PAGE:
Opinion polls shows that lower-income communities do not perceive environmental issues as a high cause of concern. The intent of this shift is to buy green votes in blue collar communities at the expense of white collar suburbs that won’t get any real reduction in air pollution specifically from this action.

How the smokescreen of science behind the state’s CalEnviroScreen computer model can withstand legal challenge also is questionable. There is no legal nexus — logical connection — between air pollution emissions and urban heat-island effects. And many lower-income areas arguably have cleaner air than wealthier suburbs.

Making communities cooler would also likely result in worsening the “inversion layer” that traps smog.  The state’s shift from reducing air pollution to reducing urban heat island effects might also end up reducing the credibility of science and, if voters revolt, the Democratic Party supermajorities in the state Legislature that concoct such programs.


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  1. us citizen
    us citizen 17 March, 2013, 12:11

    All I can say is OMG!!! What have these people been smoking? This just gets more insane by the day. Who thinks up these convoluted ideas and plans. Do they actually sit around a table and see what they can plot to screw things up everywhere? And how complicated they can get…….or insane……or just plain stupid?!!!!

    Reply this comment
  2. Richard deSousa
    Richard deSousa 17 March, 2013, 12:18

    What idiots! UHI is primarily caused by asphalt, concrete, and other man made changes to the environment BUT not CO2! Thermometers in the rural areas outside cities show little elevated temperatures! CARB is headed by enviro wackos!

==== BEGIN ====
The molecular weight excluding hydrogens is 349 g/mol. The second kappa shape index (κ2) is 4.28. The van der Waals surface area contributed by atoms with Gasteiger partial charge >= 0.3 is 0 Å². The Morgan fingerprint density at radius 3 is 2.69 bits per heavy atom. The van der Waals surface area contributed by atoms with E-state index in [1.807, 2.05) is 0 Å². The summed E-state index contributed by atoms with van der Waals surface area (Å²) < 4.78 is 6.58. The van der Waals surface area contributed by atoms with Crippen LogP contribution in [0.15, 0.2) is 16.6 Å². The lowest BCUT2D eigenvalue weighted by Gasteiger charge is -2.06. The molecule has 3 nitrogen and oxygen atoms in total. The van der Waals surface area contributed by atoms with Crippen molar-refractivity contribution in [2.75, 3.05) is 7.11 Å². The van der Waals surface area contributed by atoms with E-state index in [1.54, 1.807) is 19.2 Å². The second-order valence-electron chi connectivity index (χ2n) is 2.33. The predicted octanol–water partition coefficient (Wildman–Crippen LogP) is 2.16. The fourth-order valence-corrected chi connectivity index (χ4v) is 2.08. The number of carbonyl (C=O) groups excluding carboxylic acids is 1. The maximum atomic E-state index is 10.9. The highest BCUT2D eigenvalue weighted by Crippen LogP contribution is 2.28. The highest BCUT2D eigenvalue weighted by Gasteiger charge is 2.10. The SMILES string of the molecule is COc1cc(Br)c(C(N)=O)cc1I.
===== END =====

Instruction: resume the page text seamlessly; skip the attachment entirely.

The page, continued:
Reply this comment
  3. jimmydeeoc
    jimmydeeoc 17 March, 2013, 13:26


    UHI has been known of for some time…….even longer than Brown has been roaming the earth…..(The phenomenon was first investigated and described by Luke Howard in the 1810s….)

    And Richard is 100% correct……the asphalt, concrete, etc. trap heat, making the change more noticeable at night. Nighttime temps on the Vegas strip can be 4-6 degrees warmer than in the suburbs just a few miles away.

    Reply this comment
  4. BobA
    BobA 17 March, 2013, 18:21

    Nowhere is the discussion of alleged global warning is there any serious discussion of the heat trap effects of concrete. And the public will never learn the truth about the effects of HAARP’s ionospheric testing but I digress.

    Suffice it to say, certain entities in society have perfected the art of milking the public teat for all it’s worth. It’s a gift that keeps on giving when you know the rules of the game.

    What’s truly nefarious about this whole fiasco is that they only need to convince the politicians who in turn, see to it that those entities get a public teat on which to suckle in return for a reliable stream of campaign donations.

    Bottom line? Heads they win, tails we (the tax payers) lose. That’s the nature of politics and political corruption and it isn’t going to change anytime soon.

    Reply this comment
  5. CJ
    CJ 17 March, 2013, 18:47

    I read articles here on the WatchDog and compare this info to what is in the Sacramento Bee and the SF Chronicle and I wonder if they are coming from the same state. People that rely on the Bee or the SF Gate for their news must be among the most poorly informed people in California.

    It seems that there must be a disinformation effort on the part of those publications… Look what is going on in EU today… This wealth transfer and tax scheme is nothing compared to the outright theft taking place in the European Union. The new bank deposit tax of 10 percent is outright theft by the Plutocracy. It’s leading to a run on their banks…

    Could it happen here? …Here in America? … Consider this, what the fed is doing to dilute the dollar is fundamentally the same.

    Scary times indeed… then look at the Bee and the SF Gate… in the SF gate blogs the Hot topic is Fabio’s Birthday …

    Nothing in either publication that I saw on anything that is being discussed here or on the Drudge Report.

    First make them stupid, give them cell phones and then you can steal their children’s future and enslave a nation.

    Reply this comment
  6. BobA
    BobA 17 March, 2013, 21:57